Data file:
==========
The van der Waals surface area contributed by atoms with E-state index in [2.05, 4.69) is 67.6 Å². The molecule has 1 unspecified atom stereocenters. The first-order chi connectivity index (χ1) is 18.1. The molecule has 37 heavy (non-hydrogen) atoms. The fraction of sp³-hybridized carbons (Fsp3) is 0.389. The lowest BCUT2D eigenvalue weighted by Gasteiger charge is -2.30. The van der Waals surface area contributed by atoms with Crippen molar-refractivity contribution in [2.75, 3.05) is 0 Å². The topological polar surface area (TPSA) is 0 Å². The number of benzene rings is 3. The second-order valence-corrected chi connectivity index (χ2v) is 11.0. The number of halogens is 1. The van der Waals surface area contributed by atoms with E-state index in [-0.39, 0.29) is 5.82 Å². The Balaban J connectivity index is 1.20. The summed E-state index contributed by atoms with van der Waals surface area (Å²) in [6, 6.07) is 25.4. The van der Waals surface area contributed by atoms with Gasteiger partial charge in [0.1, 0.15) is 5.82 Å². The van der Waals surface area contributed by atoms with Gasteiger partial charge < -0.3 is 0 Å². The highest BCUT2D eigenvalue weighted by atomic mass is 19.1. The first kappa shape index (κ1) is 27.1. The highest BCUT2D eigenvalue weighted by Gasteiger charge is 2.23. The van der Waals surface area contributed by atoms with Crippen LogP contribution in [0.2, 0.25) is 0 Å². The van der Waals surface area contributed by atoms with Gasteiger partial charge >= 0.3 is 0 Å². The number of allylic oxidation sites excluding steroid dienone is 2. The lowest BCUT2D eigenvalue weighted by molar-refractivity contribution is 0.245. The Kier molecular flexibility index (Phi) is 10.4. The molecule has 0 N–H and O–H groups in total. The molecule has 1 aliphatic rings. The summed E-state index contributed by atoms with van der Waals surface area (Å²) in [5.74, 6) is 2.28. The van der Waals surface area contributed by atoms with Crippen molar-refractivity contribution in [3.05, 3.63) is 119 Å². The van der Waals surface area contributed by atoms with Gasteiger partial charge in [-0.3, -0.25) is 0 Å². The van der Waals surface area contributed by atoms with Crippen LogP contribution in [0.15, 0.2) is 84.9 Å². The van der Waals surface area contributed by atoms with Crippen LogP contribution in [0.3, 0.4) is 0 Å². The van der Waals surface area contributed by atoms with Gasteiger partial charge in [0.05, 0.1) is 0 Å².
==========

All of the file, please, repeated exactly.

The van der Waals surface area contributed by atoms with E-state index in [2.05, 4.69) is 67.6 Å². The molecule has 1 unspecified atom stereocenters. The first-order chi connectivity index (χ1) is 18.1. The molecule has 37 heavy (non-hydrogen) atoms. The fraction of sp³-hybridized carbons (Fsp3) is 0.389. The lowest BCUT2D eigenvalue weighted by Gasteiger charge is -2.30. The van der Waals surface area contributed by atoms with Crippen molar-refractivity contribution in [2.75, 3.05) is 0 Å². The topological polar surface area (TPSA) is 0 Å². The number of benzene rings is 3. The second-order valence-corrected chi connectivity index (χ2v) is 11.0. The number of halogens is 1. The van der Waals surface area contributed by atoms with E-state index in [-0.39, 0.29) is 5.82 Å². The Balaban J connectivity index is 1.20. The summed E-state index contributed by atoms with van der Waals surface area (Å²) in [6, 6.07) is 25.4. The van der Waals surface area contributed by atoms with Gasteiger partial charge in [0.1, 0.15) is 5.82 Å². The van der Waals surface area contributed by atoms with Gasteiger partial charge < -0.3 is 0 Å². The highest BCUT2D eigenvalue weighted by atomic mass is 19.1. The first kappa shape index (κ1) is 27.1. The highest BCUT2D eigenvalue weighted by Gasteiger charge is 2.23. The van der Waals surface area contributed by atoms with Crippen LogP contribution in [0.2, 0.25) is 0 Å². The van der Waals surface area contributed by atoms with Gasteiger partial charge >= 0.3 is 0 Å². The number of allylic oxidation sites excluding steroid dienone is 2. The lowest BCUT2D eigenvalue weighted by molar-refractivity contribution is 0.245. The Kier molecular flexibility index (Phi) is 10.4. The molecule has 0 N–H and O–H groups in total. The molecule has 1 aliphatic rings. The summed E-state index contributed by atoms with van der Waals surface area (Å²) in [5.74, 6) is 2.28. The van der Waals surface area contributed by atoms with Crippen molar-refractivity contribution in [3.05, 3.63) is 119 Å². The van der Waals surface area contributed by atoms with Gasteiger partial charge in [-0.3, -0.25) is 0 Å². The van der Waals surface area contributed by atoms with Crippen LogP contribution in [0.15, 0.2) is 84.9 Å². The van der Waals surface area contributed by atoms with Crippen LogP contribution in [0.3, 0.4) is 0 Å². The van der Waals surface area contributed by atoms with Gasteiger partial charge in [0.05, 0.1) is 0 Å².